• Montreal Technical College (MTC)
  • ENACO
  • Fleming College
  • APLUS Institute
  • Bow Valley College
  • Sprott Shaw College
  • Via Training Centre
  • IBT College
  • Vancouver Film School – VFS
  • Faculty of Education University of Ontario Institute of Technology
  • Carleton University, Faculty of Engineering and Design
  • Fanshawe College
  • Cambridge Marketing College
  • Telfer School of Management
  • triOS College
  • Ashton College
  • EC Language Centres
  • Executive Hotel Management College
  • Eurocentres - Language schools
  • NYIT-Vancouver
  • Sandermoen School of Business
  • Adler School of Professional Psychology
  • NSCAD University - Nova Scotia College of Art and Design
  • Aeres University of Applied Sciences
  • Humber College Institute of Technology & Advanced Learning
  • Université Laval – Faculty of Business

Must-Experience Festivals in Canada

Freezer Burn

Location: Ponoka, Alberta ,Month June

Country Thunder Saskatchewan

Location: Craven, Saskatchewan,Month July

Emerge Festival

Location: Laurentian Valley, Ontario, Month June-July

Montebello Rockfest

Location: Montebello, Quebec, Month June

Wienerfest Home County Festival

Location: Embro, Ontario, Month June

Festival du Bacon

Location: Sherbrooke, Quebec, Month May

World Championship Bathtub Race

Location: Nanaimo, British Columbia, Month July

Oktoberfest

Location: Kitchener-Waterloo, Ontario, Month October

Winnipeg Folk Festival

Location: Winnipeg, Manitoba, Month July

Chocolate Fest

Location: St. Stephen, New Brunswick, Month August

Parksville Beach Festival

Location: Parksville, British Columbia, Month July-August

Cavendish Beach Music Festival

Location: Cavendish, Prince Edward Island, Month July

Elvis Festival

Location: Collingwood, Ontario, Month July

Snowking’s Winter Festival


Location: Yellowknife, Northerwest Territories, Month March

Calgary Stampede

Location: Calgary, Alberta, Month July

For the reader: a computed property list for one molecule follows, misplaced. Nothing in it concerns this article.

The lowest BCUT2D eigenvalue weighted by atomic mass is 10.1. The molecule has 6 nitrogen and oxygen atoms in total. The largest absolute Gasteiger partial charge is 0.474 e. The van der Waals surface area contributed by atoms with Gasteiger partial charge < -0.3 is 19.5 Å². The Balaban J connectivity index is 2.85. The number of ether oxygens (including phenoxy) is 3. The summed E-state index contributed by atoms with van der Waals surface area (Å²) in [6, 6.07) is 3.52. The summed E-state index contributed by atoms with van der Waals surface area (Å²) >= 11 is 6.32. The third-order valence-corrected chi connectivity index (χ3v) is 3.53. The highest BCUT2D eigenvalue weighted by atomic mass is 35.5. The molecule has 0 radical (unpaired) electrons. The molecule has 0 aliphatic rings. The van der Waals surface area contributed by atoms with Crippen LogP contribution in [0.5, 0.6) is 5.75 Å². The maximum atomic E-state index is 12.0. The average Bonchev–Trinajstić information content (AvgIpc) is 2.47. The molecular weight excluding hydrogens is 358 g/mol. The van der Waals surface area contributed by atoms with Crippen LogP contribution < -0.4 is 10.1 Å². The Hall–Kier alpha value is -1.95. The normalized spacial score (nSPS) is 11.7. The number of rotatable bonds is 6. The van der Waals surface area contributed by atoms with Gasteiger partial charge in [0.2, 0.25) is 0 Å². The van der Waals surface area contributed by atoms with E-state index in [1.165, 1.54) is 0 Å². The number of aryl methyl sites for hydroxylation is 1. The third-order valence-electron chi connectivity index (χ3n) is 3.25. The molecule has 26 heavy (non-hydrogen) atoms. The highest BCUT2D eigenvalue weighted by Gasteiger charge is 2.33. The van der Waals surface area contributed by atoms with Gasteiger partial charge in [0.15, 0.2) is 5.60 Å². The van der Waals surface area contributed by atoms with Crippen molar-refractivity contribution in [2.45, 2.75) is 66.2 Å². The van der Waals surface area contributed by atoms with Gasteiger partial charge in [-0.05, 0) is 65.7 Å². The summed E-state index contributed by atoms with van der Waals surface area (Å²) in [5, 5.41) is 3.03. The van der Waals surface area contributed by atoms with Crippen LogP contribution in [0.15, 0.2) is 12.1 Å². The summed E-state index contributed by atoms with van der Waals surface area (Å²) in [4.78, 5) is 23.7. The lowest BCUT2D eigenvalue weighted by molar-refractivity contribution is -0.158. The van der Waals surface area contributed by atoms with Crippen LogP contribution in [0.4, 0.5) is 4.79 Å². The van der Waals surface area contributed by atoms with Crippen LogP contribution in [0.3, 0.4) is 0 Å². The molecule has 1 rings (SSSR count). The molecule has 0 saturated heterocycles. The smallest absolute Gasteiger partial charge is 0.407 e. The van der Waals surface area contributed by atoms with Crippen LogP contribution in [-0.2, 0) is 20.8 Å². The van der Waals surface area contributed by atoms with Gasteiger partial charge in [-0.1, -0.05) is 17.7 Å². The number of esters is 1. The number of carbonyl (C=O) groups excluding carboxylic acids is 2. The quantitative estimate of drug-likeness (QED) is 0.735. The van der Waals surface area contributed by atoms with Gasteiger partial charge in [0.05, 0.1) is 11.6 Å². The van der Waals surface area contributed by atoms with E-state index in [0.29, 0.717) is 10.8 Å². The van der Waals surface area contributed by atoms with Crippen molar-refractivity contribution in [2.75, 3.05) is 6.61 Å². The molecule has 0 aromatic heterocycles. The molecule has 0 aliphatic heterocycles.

Winter Carnival, Quebec City (Quebec), Month-February

Celtic Colours, Cape Breton Island (Nova Scotia), Month October

Festival du Voyageur, Winnipeg (Manitoba), Month February

Vancouver Playhouse International Wine Festival (British Columbia), Month March

Dawson City Music Festival (Yukon), Month July

Caribana (Toronto) Month July-August

Festival Acadien, Caraquet (New Brunswick), Month August

NXNE, Toronto, Month June

Ottawa Bluesfest

Lebreton Flats Park, Ottawa, Ontario, Month July

Osheaga

Parc Jean Drapeau, Montreal, Quebec, Month August

Parc Jean Drapeau, Montreal, Quebec, Month August

Montreal Jazz Fest

Downtown Montreal, Month July

Squamish Valley Music Festival

Squamish, BC (about 45 minutes from Vancouver), Month August

Sled Island Festival

Calgary, Alberta, Month June

Edmonton Folk Fest

Gallagher Park, Edmonton, Month August

Winnipeg Folk Festival

Bird's Hill Provincial Park, Winnipeg, Manitoba.Month July

Population by religion, by province and territory (2001 Census)

(Quebec, Ontario, Manitoba, Saskatchewan)

  Canada Quebec Ontario Manitoba Saskatchewan
Total population 29,639,035 7,125,580 11,285,550 1,103,700 963,150
Catholic 12,936,905 5,939,715 3,911,760 323,690 305,390
Protestant 8,654,850 335,590 3,935,745 475,185 449,195
Christian Orthodox 479,620 100,375 264,055 15,645 14,280
Christian not included
Elsewhere 780,450 56,750 301,935 44,535 27,070
Muslim 579,640 108,620 352,530 5,095 2,230
Jewish 329,995 89,915 190,795 13,040 865
Buddhist 300,345 41,380 128,3205,745 3,050  
Hindu 297,200 24,525 217,5553,835 1,585  
Sikh 278,410 8,225 104,785 5,485 500
Eastern religions 37,550 3,425 17,780 795 780
Other religions 63,975 3,870 18,985 4,780 6,750
No religious affiliation 4,900,090 413,190 1,841,290 205,865 151,455

Population by year, by province and territory (Number)

  2013 2014 2015 2016 2017
Canada 35,152.4 35,535.3 35,832.5 36,264.6 36,708.1
Newfoundland and Labrador 527.4 528.4 528.8 530.3 528.8